And now, my dear children, let me enjoin this duty on you, to make conscience of your conversation and words. You may be apt to excuse yourselves with, that you are young, and it does not become you to talk of religion, and that is the minister’s part. But if you have received the grace of God, have you received it in vain, or only for yourselves? Has not the Lord deposed a trust in your hands–His glory and honor–and should you not every way strive to advance it? At that time I was much perplexed with my own heart; spiritual pride seemed as if it would undo me, for I concluded at some times as if it was the spring of all my actions. This I groaned under; but sometimes was tempted to cast away all for my ignorance of divine life. And the depth of Satan made me conclude that there never was a child of God that had ever the least rising of such a horrid feeling, and so much akin to the devil. But conversing with a humble, honest woman, I found that she was wrestling under the same, and so I got new courage to fight this Apollyon, and so from time to time I was helped. As I let down my watch, and grew cold and formal, and to backsliding from Him, the Lord left me to such exercises as cost me broken bones before I was restored to a sense of His favor. As I informed you, I cannot recollect the particular exercises at such a distance; if I can but say:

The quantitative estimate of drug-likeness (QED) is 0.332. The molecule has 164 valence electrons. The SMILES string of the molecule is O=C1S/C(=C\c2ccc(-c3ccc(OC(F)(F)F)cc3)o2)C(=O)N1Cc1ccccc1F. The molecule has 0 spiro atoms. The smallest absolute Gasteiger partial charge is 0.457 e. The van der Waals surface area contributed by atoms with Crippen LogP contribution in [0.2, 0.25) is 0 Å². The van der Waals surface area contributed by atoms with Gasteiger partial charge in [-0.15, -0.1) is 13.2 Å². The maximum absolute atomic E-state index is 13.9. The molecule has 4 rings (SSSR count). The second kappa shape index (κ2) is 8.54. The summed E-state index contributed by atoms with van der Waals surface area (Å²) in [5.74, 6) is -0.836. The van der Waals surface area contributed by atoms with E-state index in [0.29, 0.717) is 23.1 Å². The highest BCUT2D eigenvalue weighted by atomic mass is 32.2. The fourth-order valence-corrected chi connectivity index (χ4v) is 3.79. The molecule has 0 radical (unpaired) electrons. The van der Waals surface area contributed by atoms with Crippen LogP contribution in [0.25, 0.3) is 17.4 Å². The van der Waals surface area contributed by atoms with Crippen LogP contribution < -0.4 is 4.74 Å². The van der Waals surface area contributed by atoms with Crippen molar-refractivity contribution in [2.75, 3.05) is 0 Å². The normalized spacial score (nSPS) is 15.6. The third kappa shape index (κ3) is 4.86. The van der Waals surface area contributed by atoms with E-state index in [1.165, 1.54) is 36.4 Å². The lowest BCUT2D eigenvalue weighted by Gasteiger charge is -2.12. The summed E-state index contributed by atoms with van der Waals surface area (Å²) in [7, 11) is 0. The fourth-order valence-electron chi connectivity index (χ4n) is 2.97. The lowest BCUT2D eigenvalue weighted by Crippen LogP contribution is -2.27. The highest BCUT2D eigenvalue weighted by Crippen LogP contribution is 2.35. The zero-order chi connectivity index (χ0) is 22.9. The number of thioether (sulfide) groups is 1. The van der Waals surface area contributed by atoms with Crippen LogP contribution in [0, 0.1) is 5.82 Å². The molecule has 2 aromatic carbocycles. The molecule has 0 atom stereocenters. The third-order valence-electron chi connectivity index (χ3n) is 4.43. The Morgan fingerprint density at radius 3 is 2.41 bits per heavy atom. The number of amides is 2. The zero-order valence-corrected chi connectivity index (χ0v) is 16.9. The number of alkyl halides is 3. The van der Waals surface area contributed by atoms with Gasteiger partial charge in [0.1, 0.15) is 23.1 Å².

“Here, on my heart, the impress lies,
The joys, the sorrows of the mind.”
What reason have I this day to praise my heavenly Father, who is a Father to the fatherless, in providing for me such a companion in life, when my fond fancy would sometimes have led me to choose one that had little or no religion! Oh! the goodness of God in preventing me then, and at other times, when I had formed schemes to ruining myself. This, my dear children, I would have you carefully to ponder and beg for direction in before proceeding in such an affair in which your happiness for this world, if not the next, depends. Let the words of the inspired apostle be the moving spring of all your actions: “the glory of God.”…
My care for your immortal part never left me in the midst of all my own perplexities and fears; and when I had freedom for myself, your happiness was next to my own. Before your entrance into the world, (or before you drew the vital breath of life) my concern for you came next, which prompted me at one time to spend some time more than common to implore heaven in your behalf. It pleased God by His gracious influence to smile upon me and encourage my faith and trust for you. Now let this be an excitement to you, to be earnest for the salvation of your own souls, and, as it were, to storm heaven–offer violence to your carnal selves. For though none can win heaven by all they can do, yet the command is, “Give all diligence.” He that sows sparingly, shall reap so. Otherwise it shall avail nothing that you have so many petitions put up for you….
Words to Live By:
There are many duties that we encounter in this life. What a wonderful exercise, to write your testimony for your children (and their children). Most likely such an exercise would first be a witness to you yourself. But what a blessing and comfort, to leave a testimony to future generations! And by that document, to be reminded to pray often for them, for their salvation, and for their place and role in God’s kingdom.
“I am reminded of your sincere faith, a faith that dwelt first in your grandmother Lois and your mother Eunice and now, I am sure, dwells in you as well. – (2 Timothy 1:5)
Source: Sketches of Virginia, by Wm. Henry Foote (1856), pp. 81ff.